June 7

Sitrep for June 3-7, 2024 (as of 9 a.m. UTC+3)

Western Assistance

Politico reports that the completion of F-16 training for Ukrainian pilots in the United States has been postponed until the end of September. The reasons for the delay have not been disclosed, but it is assumed that funding issues related to the prolonged approval of the assistance bill for Ukraine might be a factor. It appears as though the first pilots to complete their retraining on the F-16 fighter aircraft will be the eight currently training in Denmark.

Previously, we assumed that only 12 pilots were sent to the United States for training, since the Ukrainian Air Force cannot afford to lose a significant part of its airmen for such an extended period. However, as follows from the above-mentioned article, Ukraine was ready to send up to 30 pilots, but the limitation was on the US side: there are only 12 available spots at the air base in Tucson, Arizona. This shortage of school seats is due to the need to continue fulfilling F-16 training contracts with other countries.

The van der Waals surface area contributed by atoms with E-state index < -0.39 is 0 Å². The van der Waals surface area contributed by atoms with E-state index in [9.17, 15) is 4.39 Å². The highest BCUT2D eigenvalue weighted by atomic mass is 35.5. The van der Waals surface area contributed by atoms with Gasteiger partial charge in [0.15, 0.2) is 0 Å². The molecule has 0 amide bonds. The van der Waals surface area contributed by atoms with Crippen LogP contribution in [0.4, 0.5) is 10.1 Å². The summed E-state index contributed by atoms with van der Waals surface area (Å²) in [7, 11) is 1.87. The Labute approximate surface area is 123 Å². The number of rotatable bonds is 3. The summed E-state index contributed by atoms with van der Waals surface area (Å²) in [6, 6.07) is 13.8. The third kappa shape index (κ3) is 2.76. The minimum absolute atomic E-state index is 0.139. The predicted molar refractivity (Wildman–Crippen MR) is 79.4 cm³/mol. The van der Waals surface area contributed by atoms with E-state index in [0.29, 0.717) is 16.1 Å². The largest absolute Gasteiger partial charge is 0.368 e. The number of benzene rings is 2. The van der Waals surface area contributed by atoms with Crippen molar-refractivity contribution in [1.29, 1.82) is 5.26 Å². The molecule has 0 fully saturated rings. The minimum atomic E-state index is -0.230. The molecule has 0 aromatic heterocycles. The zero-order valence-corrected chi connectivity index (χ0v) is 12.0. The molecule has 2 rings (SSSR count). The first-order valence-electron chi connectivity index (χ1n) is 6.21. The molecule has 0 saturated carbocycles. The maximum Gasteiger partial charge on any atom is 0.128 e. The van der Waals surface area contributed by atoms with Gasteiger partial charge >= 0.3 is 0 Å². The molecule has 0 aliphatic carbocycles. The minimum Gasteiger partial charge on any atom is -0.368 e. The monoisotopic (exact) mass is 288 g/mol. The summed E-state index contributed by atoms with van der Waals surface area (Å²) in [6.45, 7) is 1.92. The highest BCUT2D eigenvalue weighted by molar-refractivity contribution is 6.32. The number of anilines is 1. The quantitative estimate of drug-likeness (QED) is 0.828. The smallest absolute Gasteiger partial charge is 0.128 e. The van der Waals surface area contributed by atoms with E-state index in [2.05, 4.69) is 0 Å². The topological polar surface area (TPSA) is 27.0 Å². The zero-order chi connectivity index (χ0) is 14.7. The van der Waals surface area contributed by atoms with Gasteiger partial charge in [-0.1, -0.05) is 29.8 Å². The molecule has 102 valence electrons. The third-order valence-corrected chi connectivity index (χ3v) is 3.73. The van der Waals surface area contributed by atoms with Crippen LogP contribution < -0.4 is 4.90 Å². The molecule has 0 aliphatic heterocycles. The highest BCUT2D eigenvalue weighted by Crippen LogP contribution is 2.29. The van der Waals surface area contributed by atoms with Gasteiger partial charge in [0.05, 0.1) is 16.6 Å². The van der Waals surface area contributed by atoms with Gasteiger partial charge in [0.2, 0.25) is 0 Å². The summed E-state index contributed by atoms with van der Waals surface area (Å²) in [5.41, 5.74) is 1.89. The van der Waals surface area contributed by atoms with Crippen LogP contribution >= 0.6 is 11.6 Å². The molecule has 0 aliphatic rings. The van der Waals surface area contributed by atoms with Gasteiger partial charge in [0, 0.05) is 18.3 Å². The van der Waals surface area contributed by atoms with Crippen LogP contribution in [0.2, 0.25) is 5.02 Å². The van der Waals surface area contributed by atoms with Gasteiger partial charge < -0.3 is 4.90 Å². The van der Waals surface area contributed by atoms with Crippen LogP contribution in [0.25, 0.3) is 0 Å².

The facility in Denmark, where eight Ukrainian pilots are currently completing their training, "is set to close next year and will no longer participate in the training, as Denmark’s Air Force transitions to the stealthy F-35." These are just some of the reasons why the arrival of military aid to Ukraine continues to be delayed.

As far as we know, the ammunition purchased for Ukraine as part of the Czech initiative is likely to be delivered in the very near future. At the end of May, we reported that projectiles would begin to arrive in June, while other observers gave even more pessimistic outlooks . It is worth noting that the initial expectations about deliveries beginning in April were not fulfilled.